Bruce Chen -- "Infield Fly Master" - Jeff Curry-US PRESSWIRE
While a lot has been made over the eventual inclusion of IFFB in ERA estimators, it is important to first learn how we can adjust this volatile stat by park factors -- giving us a better look at the dimensions in play for the pitcher.
With the recent murmurs that IFFB should be included in ERA estimators because of its similar run value to strikeouts -- many, including myself have found deficiencies in the notion of comparing K% to IFFB%.
For one, IFFB% is affected highly by foul area dimensions and catcher mobility behind the plate. Meanwhile, K% is mainly in the hands of the pitcher and can be viewed as a repeatable skill year-to-year that is not as dependent on park factors.
Not to mention, the year-to-year R^2 is very small at .19 and at an r of .40 for IFFB. We can assume because of the statistical noise year-to-year -- that when a pitcher moves from home park to away park -- his IFFB% would be highly affected by the move; more so than his ability to strike batters out. If we are to use IFFB% in ERA estimators, it would be wise to consider park factors and league averages so that we get beter insight of the pitcher's skill to "pop batters up".
Consider this: When we look at FIP we often look at it in a descriptive and predictive way.
In a descriptive frame of mind, including IFFB% makes sense -- as we are broadening the coverage of skills that the pitcher exhibited season-to-season. But due to the statistical noise year-to-year -- it does not make sense to include IFFB% because it will at least harm its predictability, and perhaps mar its accuracy.
One misnomer about IFFB% is that it is not the percentage of infield fly balls, but the percentage of infield flys per fly-balls. Even as simply as multiplying IFFB% by FB% would instantly create a better metric -- doubling the R^2 of the metric from 19% to 44% -- a very large and substantial improvement which was pointed out in this post by Steve Staude. IFFB%*FB% would yield the amount of infield fly-balls hit per balls in play.
Given this information, lets move on to creating a comprehensive IFFB+ and what we will call IPO+(Infield Pop-Outs) -- which is the statistic will will create from FB%*IFFB%.
Creation of IFFB+ and IPO+
To begin we will take all pitcher seasons since 2002 to 2012 with at least 150 IP, and at least 2 seasons with the team that they are with-- so to localize variations from park to park while creating the statistic:
(IFFB% / 10.4%)*100 = IFFB+
We will calculate the IFFB+ stat just like OBP+ but in order to account for park factors we will do something similar:
((IFFB+) / IFFBpf)*100
(Note: IFFBpf is the park factor)
Now with this park factor proportion we will take the IFFB+ and the park factor proportion and find the average of their sum. Instantly, we have a park-factored IFFB+:
((IFFB+) + IFFBpf)) / 2
Meanwhile we will create IPO+ in the same fashion -- however, we will use IFFB%*FB% instead of IFFB%.
((IFFB%*FB%)/3.7%))*100 = IPO+
The result is unadjusted IPO+, "infield pop up plus". Briefly we will adjust for park factors:
((IPO+) / (IFFBpf))*100
Lastly we add the sums of the park factor and the unadjusted:
((IPO+) + (IPO+pf))/2
Now we have the method to calculate IPO+ and IFFB + with park factors.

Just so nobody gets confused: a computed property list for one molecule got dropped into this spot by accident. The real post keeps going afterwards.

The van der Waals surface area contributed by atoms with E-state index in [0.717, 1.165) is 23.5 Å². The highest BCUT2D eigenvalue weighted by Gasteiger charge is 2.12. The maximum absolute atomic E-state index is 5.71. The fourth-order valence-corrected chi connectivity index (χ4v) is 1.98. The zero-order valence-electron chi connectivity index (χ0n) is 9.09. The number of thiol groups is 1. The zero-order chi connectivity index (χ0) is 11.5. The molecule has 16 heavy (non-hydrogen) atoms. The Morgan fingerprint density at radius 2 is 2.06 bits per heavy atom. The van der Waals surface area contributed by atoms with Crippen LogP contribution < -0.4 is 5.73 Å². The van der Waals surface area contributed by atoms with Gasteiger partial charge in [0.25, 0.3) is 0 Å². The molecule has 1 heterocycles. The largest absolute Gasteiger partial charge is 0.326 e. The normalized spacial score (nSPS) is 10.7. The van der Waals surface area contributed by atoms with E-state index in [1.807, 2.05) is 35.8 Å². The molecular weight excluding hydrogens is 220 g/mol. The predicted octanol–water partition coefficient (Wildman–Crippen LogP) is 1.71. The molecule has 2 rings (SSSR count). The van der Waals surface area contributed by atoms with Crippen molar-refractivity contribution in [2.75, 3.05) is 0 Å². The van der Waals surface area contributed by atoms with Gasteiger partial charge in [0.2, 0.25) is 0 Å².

Here are the 2012 leaders for IPO+ with the corresponding IFFB+:
Here we see that Bruce Chen, had the best IPO+ last year despite Kaufman Stadium being one of the worst IFFB parks with a factor of 92. For this reason, IPO+ recognizes Bruce Chen doing so in one of the hardest environments in the league and gave him a slight park adjustment boost.
Interestingly enough, Porcello was No. 2 in IFFB+ but 22nd in IPO+ given the 103 park factor at Comerica.
Also, check out R.A. Dickey -- given Citi Field's 108 park factor, Dickey's score was adjusted to match the high propensity of pop flys occurring in New York. The Blue Jays had a park factor of 97 last year for IFFB, so it will be interesting to see how his totals react north of the border.
Now let us look at the top IPO+ season's since 2002 in our data set:
|1||2004||Tim Wakefield||Red Sox||211.07||213.21||212.14||67.54||237.35||236.17|
|11||2003||Tim Wakefield||Red Sox||174.45||176.21||175.33||85.20||193.21||192.24|
|22||2005||Bronson Arroyo||Red Sox||134.93||137.69||136.31||82.10||168.34||166.66|
|23||2005||Tim Wakefield||Red Sox||141.68||144.57||143.12||114.27||167.84||166.16|
|25||2011||John Lackey||Red Sox||159.03||155.91||157.47||126.61||163.51||165.15|
No surprise here that Wakefield is at the top -- But Bruce Chen? Bruce Chen had a terrific IPO season last year, that most overlooked.
IPO+ showed a high year-to-year correlation of 43% -- while IFFB% and IFFB+ had a 19% correlation. Meanwhile, IPO was a better predictor of FIP in Year 2 with a p-score of 0.0328.
So, in conclusion it is better to use IPO+ and IFFB%*FB% in general, if we want to consider the predictive power of IFFB's in ERA estimators.
Being that we use peripherals as not only descriptive tools of how well a pitcher pitched independent of factors that he could not control -- we also use them to look to the future and predict success. In any case, it would seem foolish to mar the predictive power of ERA estimators without first adjusting IFFB's to park factors that affect their variability.
So what do the BtBS readers think about including IFFB in ERA estimators?
Should we include a IFFB metric that is adjusted for park factors and league averages like IPO+?
Or should we include the raw data as to map how the pitcher actually preformed?
You can contact Max Weinstein @MaxWeinstein21 on Twitter